THE GREATEST SHOWMAN
Director: Michael Gracey
Cast: Hugh Jackman, Michelle Williams, Zac Efron, Zendaya, Rebecca Ferguson, Keala Settle, Sam Humphrey, Austyn Johnson, Cameron Seely, Yahya Abdul-Mateen II, Paul Sparks, Eric Anderson, Ellis Rubin, Skylar Dunn
MPAA Rating: (for thematic elements including a brawl)
Running Time: 1:45
Release Date: 12/20/17
Review by Mark Dujsik | December 20, 2017
It almost seems pointless to assert that The Greatest Showman is a hollow biography of P.T. Barnum, the innovative entrepreneur who invented our modern understanding of a circus. The screenplay by Jenny Bicks and Bill Condon uses the man's life as an excuse for a series of song-and-dance numbers. It's a musical that is so filled with and dependent on its songs that it's surprising lyricists Benji Pasek and Justin Paul aren't given a screenwriting credit.
Considering how important they are to the story and its themes, it's unfortunate that we can't always hear or understand those lyrics. That's because first-time director Michael Gracey holds true to Barnum's belief in spectacle and misdirection. This isn't just a credits-to-credits song-and-dance showcase. It's a song-and-dance showcase that punches every element of every musical number beyond its peak.
The singers' voices have been nearly crystalized in the post-recording process. The modern-pop-styled music on the soundtrack blares, so that we catch about every other word of Pasek and Paul's oftentimes fast-moving lyrics. The choruses, naturally, are clear, since the audience members have to be humming something as they walk out of the theater.
At times, we might not even notice the melodies of the songs, either, since Gracey packs the frame with motion. There's the dancing of the main company, of course, but there's also a lot of business, from camera moves to visual-effect enhancement—the finale even features a bunch of digital animals (including a pair of lions that run free in the circus ring, which seems like a lawsuit waiting to happen). Then we have the new standard editing technique for modern musicals, in which the cuts are seen as an extension of the actors' performances—as if space and time themselves have to dance, too.
This might be the first movie musical that was produced entirely with the folks in the balcony seats in mind. Part of me wants to applaud the movie for its go-for-broke styling. The rest of me is thinking that it could have calmed down just a bit.
The story follows Barnum, played with abundant charisma by Hugh Jackman, from being the lowly son of a tailor, through his attempts to create a business that will give his family the life he never had, and to his ultimate success. There isn't a plot so much as there is a series of incidents. Each is given a musical number, of course, either as a means of conveying the story or as a topper for the development of some basic plot point.
It's mostly this: a young Barnum (Ellis Rubin) meets a wealthy girl and falls in love, promising her the sort of life to which she has become accustomed (Their courtship is—you guessed it—a lengthy montage set to song). After marrying Charity (Michelle Williams) and having two daughters with her, Barnum's family is broke in New York City. He has lost his job with a shipping company, and to open a new museum strange and exotic sights, he scams a bank by putting up the recently sunk fleet as collateral.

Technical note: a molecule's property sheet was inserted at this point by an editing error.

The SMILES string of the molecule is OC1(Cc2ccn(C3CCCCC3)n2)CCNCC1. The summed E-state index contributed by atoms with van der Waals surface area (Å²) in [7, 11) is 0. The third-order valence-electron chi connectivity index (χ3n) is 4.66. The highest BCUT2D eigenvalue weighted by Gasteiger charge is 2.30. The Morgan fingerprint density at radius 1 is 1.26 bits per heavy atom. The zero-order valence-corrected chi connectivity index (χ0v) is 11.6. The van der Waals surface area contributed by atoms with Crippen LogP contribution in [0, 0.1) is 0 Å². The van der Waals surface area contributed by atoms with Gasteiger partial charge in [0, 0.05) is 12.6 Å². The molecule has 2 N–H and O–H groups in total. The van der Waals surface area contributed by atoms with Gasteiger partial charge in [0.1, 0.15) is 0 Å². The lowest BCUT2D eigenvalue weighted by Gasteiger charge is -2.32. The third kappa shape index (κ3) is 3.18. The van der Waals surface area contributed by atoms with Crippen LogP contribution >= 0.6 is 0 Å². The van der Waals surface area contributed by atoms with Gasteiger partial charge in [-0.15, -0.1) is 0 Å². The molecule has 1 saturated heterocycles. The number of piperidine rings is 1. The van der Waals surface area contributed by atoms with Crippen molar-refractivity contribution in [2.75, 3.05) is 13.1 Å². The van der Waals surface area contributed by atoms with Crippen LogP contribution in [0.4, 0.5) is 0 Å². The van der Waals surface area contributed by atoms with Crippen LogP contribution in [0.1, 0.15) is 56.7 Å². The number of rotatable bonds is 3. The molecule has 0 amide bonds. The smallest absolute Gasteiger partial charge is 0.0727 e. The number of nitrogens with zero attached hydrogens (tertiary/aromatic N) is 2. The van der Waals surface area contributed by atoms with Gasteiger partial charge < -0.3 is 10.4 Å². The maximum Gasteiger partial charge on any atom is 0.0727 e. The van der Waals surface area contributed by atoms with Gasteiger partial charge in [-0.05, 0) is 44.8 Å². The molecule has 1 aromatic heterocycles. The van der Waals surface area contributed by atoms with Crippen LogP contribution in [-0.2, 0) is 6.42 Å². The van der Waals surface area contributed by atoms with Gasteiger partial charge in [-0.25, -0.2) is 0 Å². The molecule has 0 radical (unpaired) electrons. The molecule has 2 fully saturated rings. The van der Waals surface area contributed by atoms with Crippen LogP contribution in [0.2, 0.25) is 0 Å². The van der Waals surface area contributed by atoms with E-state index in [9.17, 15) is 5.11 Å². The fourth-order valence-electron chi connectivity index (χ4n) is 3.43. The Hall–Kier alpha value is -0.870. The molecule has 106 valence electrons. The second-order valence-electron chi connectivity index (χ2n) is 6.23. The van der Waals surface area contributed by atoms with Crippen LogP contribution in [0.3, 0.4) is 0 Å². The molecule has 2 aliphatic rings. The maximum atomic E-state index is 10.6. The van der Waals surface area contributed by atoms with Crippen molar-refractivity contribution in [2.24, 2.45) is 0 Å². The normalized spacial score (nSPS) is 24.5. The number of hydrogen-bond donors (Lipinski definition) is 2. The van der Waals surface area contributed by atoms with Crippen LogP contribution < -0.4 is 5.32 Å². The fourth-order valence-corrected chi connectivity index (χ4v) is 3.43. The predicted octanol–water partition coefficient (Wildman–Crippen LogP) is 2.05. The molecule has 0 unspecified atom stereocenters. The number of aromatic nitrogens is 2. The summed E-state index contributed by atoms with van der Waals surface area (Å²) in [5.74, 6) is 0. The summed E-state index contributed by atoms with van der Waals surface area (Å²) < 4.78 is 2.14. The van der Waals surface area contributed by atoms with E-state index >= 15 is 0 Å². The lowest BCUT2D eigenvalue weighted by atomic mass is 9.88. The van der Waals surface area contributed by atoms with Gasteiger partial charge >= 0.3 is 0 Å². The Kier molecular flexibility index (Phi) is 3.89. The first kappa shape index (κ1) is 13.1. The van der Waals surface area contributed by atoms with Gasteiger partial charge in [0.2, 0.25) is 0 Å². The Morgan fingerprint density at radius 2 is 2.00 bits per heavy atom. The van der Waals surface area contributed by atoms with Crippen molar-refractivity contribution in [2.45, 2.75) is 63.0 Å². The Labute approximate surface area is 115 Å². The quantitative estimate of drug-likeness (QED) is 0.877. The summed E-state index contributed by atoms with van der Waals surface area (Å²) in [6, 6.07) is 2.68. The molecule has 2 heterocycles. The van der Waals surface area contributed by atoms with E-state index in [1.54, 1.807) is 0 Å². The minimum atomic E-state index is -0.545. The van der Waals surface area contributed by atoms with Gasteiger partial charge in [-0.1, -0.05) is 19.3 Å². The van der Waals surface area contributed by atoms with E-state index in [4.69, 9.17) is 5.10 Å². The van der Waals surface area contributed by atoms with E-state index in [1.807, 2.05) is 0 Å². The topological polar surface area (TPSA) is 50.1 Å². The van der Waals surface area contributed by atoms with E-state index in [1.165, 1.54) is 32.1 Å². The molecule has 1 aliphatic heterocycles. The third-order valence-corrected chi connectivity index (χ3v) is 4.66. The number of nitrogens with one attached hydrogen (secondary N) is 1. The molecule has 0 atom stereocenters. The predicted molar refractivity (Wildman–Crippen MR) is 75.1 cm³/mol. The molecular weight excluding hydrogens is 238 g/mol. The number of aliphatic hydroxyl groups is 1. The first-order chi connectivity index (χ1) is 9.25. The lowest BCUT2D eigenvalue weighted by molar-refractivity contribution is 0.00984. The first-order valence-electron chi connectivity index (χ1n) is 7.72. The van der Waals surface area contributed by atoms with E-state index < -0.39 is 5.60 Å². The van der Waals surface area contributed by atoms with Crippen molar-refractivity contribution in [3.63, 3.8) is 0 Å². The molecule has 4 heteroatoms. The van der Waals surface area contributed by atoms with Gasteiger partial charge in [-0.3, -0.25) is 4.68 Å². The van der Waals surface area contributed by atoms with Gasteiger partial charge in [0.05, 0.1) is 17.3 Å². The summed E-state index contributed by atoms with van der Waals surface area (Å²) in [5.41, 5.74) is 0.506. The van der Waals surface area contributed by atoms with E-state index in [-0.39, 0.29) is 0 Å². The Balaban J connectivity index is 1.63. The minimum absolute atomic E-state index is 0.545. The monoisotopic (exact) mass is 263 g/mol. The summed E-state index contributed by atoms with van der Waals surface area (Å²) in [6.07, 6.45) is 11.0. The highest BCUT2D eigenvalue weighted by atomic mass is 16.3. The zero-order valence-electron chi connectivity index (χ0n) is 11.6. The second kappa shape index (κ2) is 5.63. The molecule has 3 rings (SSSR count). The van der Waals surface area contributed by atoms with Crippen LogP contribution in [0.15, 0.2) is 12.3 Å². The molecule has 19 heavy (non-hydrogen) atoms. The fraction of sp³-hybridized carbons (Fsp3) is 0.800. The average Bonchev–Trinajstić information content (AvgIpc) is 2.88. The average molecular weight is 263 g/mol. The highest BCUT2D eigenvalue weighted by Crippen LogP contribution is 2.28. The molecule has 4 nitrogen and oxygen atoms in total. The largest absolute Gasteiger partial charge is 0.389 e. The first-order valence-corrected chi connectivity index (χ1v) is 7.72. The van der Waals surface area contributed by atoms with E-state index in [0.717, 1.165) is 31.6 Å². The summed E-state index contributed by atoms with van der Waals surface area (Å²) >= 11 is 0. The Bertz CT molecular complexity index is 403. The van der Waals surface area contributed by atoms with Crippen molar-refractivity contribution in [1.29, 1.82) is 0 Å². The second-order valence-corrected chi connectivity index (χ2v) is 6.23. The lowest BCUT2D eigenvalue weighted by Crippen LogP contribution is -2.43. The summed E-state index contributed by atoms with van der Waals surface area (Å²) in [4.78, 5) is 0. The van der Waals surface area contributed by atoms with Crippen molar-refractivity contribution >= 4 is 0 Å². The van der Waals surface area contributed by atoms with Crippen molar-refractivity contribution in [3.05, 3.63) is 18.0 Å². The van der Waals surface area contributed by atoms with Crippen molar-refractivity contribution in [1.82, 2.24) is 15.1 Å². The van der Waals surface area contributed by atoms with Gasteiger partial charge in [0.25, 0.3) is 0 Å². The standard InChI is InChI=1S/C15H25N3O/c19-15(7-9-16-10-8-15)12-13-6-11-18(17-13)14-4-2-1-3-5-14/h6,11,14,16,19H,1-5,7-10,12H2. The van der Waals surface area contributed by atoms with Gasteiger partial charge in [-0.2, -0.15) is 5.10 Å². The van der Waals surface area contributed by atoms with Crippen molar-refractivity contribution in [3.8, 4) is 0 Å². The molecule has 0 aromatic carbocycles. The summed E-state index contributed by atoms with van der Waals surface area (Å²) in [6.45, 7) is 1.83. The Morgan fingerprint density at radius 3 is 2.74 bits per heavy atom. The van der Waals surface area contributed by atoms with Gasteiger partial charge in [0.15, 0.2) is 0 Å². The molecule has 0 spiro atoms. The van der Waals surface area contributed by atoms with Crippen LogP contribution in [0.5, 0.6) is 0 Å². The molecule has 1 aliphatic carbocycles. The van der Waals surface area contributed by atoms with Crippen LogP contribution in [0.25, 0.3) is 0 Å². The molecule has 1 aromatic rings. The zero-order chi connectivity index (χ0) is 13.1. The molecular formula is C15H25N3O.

At first, the museum is a bust, but he gets an idea: Put real people with various, noticeable differences on display. You'll know the cast of his new show: a bearded woman (played by Lettie Lutz), a little person called Tom Thumb (Sam Humphrey), a man with a bunch of tattoos, another man whose body is entirely covered in hair, and some others, including a talented pair of acrobats. The museum becomes a success with the public, and Barnum takes on Phillip Carlyle (Zac Efron), a successful playwright, in order to lend some credibility to his enterprise. Carlyle eventually falls for Anne (Zendaya), one of the acrobats, but they have to hide their connection because of racial and class differences.
Even so, a theater critic (played by Paul Sparks) is leading an outcry against the show that turns into protests by moral busybodies, who, in turn, become increasingly aggressive. Barnum's own life becomes a shambles as he tries to become more "artistic," managing a famous, European opera singer named Jenny Lind (Rebecca Ferguson).
It may seem like a lot of plot, but one has to take into account that each of these conflicts, these relationships, and these ideas—about prejudice against those who are different, about rebelling against the status quo, and about the true meaning of a successful life—is either reduced to or cut short by a series of songs. Since the content of the songs seems secondary to the movie's notion of putting on a grand and elaborate show, we're not offered a chance to appreciate the story, whether it comes through the succinct, song-less portions or the musical numbers.
It's a lot of flash—a loud confetti popper of a movie—with minimal attention to anything else. The Greatest Showman is admirable in its dedication to putting on a big show, but one is left wondering if there's any purpose beyond that.
Copyright © 2017 by Mark Dujsik. All rights reserved.
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